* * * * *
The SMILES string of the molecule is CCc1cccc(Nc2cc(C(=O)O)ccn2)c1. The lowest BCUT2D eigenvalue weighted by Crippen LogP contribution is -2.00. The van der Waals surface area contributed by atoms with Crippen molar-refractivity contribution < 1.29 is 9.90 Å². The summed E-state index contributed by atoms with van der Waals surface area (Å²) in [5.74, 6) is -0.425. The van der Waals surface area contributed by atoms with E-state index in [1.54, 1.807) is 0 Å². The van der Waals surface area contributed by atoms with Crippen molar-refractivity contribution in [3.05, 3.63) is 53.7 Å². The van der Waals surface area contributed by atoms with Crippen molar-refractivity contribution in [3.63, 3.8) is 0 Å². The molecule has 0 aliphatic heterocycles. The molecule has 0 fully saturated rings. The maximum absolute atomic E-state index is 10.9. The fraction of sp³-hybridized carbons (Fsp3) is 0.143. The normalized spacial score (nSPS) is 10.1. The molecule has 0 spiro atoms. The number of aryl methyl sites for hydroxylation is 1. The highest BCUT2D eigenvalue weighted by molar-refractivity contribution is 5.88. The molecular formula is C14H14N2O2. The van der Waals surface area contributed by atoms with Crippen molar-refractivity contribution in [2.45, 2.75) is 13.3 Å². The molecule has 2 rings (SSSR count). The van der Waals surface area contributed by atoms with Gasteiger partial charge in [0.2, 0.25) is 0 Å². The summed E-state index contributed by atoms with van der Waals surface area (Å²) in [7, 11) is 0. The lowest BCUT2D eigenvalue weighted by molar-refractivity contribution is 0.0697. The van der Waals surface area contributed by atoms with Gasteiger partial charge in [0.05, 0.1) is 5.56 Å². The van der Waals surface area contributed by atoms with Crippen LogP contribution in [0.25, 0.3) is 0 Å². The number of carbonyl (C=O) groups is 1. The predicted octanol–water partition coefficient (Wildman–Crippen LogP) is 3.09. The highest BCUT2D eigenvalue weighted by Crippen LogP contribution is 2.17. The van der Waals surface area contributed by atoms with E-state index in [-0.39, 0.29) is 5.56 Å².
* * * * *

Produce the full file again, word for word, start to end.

The SMILES string of the molecule is CCc1cccc(Nc2cc(C(=O)O)ccn2)c1. The lowest BCUT2D eigenvalue weighted by Crippen LogP contribution is -2.00. The van der Waals surface area contributed by atoms with Crippen molar-refractivity contribution < 1.29 is 9.90 Å². The summed E-state index contributed by atoms with van der Waals surface area (Å²) in [5.74, 6) is -0.425. The van der Waals surface area contributed by atoms with E-state index in [1.54, 1.807) is 0 Å². The van der Waals surface area contributed by atoms with Crippen molar-refractivity contribution in [3.05, 3.63) is 53.7 Å². The van der Waals surface area contributed by atoms with Crippen molar-refractivity contribution in [3.63, 3.8) is 0 Å². The molecule has 0 aliphatic heterocycles. The molecule has 0 fully saturated rings. The maximum absolute atomic E-state index is 10.9. The fraction of sp³-hybridized carbons (Fsp3) is 0.143. The normalized spacial score (nSPS) is 10.1. The molecule has 0 spiro atoms. The number of aryl methyl sites for hydroxylation is 1. The highest BCUT2D eigenvalue weighted by molar-refractivity contribution is 5.88. The molecular formula is C14H14N2O2. The van der Waals surface area contributed by atoms with Crippen molar-refractivity contribution in [2.45, 2.75) is 13.3 Å². The molecule has 2 rings (SSSR count). The van der Waals surface area contributed by atoms with Gasteiger partial charge in [0.2, 0.25) is 0 Å². The summed E-state index contributed by atoms with van der Waals surface area (Å²) in [7, 11) is 0. The lowest BCUT2D eigenvalue weighted by molar-refractivity contribution is 0.0697. The van der Waals surface area contributed by atoms with Gasteiger partial charge in [0.05, 0.1) is 5.56 Å². The van der Waals surface area contributed by atoms with Crippen LogP contribution in [0.25, 0.3) is 0 Å². The number of carbonyl (C=O) groups is 1. The predicted octanol–water partition coefficient (Wildman–Crippen LogP) is 3.09. The highest BCUT2D eigenvalue weighted by Crippen LogP contribution is 2.17. The van der Waals surface area contributed by atoms with E-state index in [-0.39, 0.29) is 5.56 Å².